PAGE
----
The re-discovery of ancient art and architecture at Herculaneum and Pompeii led to a newfound popularity for Greco-Roman antiquities that became known as Neoclassicism. Concurrent with these discoveries was the rise of Enlightenment philosophers such as Jean-Jacques Rousseau, who advocated for the natural rights of man and a return to the morals of the classics. The seeds of the French Revolution were already planted, and the court sensed a growing distaste among the common people for the throne’s opulent wealth.
These political and cultural happenings inevitably influenced the style of the Louis XVI age. Over-the-top opulence and grand city residences were replaced with smaller retreats as the rich attempted to quell the resentments of the French people. However, even though excessive ornamentation was abandoned, quality materials and neoclassical decorations were still widely used, resulting in some of the most classically beautiful pieces of furniture ever made. The clean lines and subtle ornamentation of Louis XVI furniture perfectly complement modern-day interiors, making it among the most popular styles today.
Louis XVI furniture can generally be defined by the following characteristics:
Directoire | 1790 – 1805Following the upheaval of the French Revolution, a new austerity permeated France’s furniture and decorative arts for reasons both economic and political. Not only was the economic situation unstable, but everything associated with the old regime, including royal luxuries and the opulence of the Louis XVI style, was renounced. While it retained the neoclassical influences of its predecessor, the Directoire style favored ornamentation that was far more elegant and reserved, opting instead for more austere forms. Largely considered a transitional style between Louis XVI and Empire furniture, the Directoire style portends the tastes of the Napoléonic era to come.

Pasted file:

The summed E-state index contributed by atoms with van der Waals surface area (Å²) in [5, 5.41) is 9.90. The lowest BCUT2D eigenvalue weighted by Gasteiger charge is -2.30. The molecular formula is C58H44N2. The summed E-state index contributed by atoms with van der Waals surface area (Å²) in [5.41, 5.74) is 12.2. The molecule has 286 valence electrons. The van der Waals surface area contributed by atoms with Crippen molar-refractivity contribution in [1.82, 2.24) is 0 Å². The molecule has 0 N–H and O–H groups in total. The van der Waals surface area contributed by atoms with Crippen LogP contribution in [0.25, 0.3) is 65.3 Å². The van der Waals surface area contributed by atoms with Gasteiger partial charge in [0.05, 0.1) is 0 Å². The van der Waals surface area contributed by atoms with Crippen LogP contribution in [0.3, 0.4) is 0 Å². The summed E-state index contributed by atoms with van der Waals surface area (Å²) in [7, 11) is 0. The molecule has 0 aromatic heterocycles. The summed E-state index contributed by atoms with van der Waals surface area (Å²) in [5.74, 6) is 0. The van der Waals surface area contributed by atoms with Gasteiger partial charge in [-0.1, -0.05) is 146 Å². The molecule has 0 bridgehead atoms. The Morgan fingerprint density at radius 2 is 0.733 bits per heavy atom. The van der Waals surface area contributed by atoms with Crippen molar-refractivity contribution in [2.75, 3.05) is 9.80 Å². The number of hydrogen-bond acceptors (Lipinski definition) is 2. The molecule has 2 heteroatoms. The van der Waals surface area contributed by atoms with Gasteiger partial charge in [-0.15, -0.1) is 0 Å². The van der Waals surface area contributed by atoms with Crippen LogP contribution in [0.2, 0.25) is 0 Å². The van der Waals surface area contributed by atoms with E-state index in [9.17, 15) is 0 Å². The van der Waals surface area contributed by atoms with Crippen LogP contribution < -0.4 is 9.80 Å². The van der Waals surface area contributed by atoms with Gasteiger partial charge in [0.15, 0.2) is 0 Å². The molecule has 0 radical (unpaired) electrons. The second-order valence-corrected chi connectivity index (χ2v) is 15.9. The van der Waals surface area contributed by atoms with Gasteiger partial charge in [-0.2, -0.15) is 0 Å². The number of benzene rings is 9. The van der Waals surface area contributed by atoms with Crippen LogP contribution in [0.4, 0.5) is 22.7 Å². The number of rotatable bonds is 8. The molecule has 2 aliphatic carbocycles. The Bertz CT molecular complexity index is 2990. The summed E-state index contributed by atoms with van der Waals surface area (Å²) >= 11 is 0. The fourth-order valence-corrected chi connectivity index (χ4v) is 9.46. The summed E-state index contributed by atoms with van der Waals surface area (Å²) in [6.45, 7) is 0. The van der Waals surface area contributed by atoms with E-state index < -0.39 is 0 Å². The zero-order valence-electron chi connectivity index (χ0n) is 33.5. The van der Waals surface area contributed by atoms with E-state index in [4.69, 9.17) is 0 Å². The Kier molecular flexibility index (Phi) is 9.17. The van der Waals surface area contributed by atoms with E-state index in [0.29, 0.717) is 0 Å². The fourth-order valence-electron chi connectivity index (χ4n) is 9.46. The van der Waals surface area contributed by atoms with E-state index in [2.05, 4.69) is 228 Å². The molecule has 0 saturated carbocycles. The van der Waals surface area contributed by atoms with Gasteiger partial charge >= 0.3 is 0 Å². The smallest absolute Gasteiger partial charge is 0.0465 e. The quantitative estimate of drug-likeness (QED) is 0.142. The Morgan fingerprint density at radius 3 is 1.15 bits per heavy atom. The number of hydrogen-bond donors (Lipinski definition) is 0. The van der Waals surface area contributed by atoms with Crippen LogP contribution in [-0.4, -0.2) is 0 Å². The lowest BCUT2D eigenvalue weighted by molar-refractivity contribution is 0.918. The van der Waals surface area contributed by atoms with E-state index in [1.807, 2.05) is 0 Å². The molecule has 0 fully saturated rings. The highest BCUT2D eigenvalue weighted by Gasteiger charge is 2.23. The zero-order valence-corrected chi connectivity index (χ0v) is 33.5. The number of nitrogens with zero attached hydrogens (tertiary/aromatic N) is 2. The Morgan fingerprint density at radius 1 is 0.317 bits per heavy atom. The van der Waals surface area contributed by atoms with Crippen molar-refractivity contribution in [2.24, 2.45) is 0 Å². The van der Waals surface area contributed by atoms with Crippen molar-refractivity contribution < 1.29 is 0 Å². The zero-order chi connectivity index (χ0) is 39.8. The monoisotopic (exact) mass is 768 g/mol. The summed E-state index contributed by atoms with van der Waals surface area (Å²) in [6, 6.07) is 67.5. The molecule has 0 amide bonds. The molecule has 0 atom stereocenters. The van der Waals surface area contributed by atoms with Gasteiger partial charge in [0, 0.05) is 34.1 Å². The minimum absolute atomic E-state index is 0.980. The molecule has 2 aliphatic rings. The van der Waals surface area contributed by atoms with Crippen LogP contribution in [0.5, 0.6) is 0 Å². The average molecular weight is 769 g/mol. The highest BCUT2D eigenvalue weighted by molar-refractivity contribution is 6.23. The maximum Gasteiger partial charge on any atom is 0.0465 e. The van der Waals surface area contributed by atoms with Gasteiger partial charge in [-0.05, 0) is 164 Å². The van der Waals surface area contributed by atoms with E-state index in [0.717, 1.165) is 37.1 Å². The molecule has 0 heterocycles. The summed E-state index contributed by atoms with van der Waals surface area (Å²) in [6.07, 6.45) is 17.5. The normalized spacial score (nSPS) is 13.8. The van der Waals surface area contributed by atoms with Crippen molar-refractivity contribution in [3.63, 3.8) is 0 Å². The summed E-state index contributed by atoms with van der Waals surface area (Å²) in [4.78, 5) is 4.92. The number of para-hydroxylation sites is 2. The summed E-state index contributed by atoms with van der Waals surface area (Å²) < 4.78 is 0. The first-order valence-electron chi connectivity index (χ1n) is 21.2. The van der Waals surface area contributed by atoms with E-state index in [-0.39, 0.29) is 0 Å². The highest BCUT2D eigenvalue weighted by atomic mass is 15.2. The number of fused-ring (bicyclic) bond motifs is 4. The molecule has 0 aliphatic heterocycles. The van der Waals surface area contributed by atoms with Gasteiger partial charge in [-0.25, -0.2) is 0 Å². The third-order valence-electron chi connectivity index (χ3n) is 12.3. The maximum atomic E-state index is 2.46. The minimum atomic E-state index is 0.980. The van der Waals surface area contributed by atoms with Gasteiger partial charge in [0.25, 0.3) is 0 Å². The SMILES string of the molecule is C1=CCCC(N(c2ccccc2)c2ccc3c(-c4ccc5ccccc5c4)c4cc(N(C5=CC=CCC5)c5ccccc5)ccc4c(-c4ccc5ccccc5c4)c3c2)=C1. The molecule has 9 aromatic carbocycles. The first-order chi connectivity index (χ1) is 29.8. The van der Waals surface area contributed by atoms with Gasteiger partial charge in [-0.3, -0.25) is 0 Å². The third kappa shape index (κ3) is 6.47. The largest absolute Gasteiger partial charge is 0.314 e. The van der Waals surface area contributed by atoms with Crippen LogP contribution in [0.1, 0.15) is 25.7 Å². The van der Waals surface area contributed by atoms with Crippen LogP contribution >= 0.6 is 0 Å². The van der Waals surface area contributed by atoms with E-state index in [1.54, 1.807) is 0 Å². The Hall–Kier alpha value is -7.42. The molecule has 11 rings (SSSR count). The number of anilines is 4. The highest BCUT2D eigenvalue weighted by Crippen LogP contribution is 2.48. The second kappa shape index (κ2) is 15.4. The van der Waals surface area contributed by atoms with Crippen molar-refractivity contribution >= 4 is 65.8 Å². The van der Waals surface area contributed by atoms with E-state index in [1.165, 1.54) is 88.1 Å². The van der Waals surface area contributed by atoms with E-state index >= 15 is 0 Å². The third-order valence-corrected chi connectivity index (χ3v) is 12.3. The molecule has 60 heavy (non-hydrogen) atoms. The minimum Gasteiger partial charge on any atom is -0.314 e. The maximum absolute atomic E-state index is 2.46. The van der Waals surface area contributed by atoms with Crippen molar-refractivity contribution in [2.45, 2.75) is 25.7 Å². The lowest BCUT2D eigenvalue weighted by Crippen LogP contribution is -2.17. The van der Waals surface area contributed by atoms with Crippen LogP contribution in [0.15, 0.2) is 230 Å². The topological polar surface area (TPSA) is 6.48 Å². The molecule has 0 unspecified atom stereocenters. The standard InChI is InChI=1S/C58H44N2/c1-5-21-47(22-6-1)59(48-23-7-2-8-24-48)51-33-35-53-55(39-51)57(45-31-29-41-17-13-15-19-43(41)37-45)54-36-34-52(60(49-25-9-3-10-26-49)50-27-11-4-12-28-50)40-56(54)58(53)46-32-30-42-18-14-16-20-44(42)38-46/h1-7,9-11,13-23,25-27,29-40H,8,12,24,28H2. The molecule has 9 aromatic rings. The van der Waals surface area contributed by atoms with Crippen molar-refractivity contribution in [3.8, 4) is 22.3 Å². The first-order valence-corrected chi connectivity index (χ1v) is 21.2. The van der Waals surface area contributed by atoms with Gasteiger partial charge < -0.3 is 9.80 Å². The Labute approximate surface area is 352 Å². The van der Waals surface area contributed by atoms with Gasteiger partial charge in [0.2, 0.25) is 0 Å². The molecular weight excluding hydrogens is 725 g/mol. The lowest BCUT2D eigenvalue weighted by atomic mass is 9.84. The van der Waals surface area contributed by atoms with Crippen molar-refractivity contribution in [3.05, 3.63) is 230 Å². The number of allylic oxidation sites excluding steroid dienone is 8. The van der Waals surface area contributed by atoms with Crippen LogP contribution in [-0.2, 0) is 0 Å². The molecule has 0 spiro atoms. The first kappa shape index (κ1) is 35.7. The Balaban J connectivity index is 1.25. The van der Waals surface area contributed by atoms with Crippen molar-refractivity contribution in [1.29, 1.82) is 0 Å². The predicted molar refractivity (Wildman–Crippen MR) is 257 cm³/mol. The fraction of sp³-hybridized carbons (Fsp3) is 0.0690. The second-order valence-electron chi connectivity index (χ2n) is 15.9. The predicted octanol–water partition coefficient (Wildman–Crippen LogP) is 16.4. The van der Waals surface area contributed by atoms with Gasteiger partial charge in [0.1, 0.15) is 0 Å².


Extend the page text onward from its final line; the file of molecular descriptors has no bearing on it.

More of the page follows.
Directoire furniture can generally be defined by the following characteristics:
Empire | 1804 – 1815
When Napoléon became Emperor in 1804, a new period in the decorative arts was ushered in to legitimize his reign and create the illusion of permanence and power. The new Empire style was so named because it was informed by the classical vocabulary of the great ancient empires. While the Greeks and Romans had long influenced architects and artisans throughout Europe by the time Napoléon came to rule, his iteration of neoclassicism was deliberately propagandistic. Unlike any other ruler who came before him, he successfully used symbols from antiquity in a way that promoted his Empire and linked the regime to the most powerful cultures of the past.
Thanks to a newly booming economy, the austere forms of the Directoire period were abandoned in favor of strikingly large architectural forms with a focus on both quality and luxury. Strong, sharp lines were favored over ornate carving and curves, while ornamental motifs were painstakingly chosen to convey specific meaning relevant to their place.
Symbols of love and seduction such as the swan and the lyre were popular on bedroom and ladies’ furniture, while motifs related to abundance such as cornucopia or horn of plenty appeared on dining furniture. Egyptian forms and motifs also experienced a period of popularity following Napoélon’s Egyptian campaign — caryatids, sphinxes, scarabs and more appeared everywhere, from furniture and porcelain to clothing and jewelry.
After Napoléon fell from power in 1815, the Empire style remained in favor for many decades, and its influence spread throughout Europe, resulting in the German Biedermeier style, the British Regency style and the American Federal style.
Empire furniture can generally be defined by the following characteristics:
French Furniture: From Louis XIII to Art Deco. United Kingdom: Little, Brown and Company, 2001, ed. S. Chadenet
Boger, Louise Ade. The Complete Guide to Furniture Styles. United States, Waveland Press, 1997.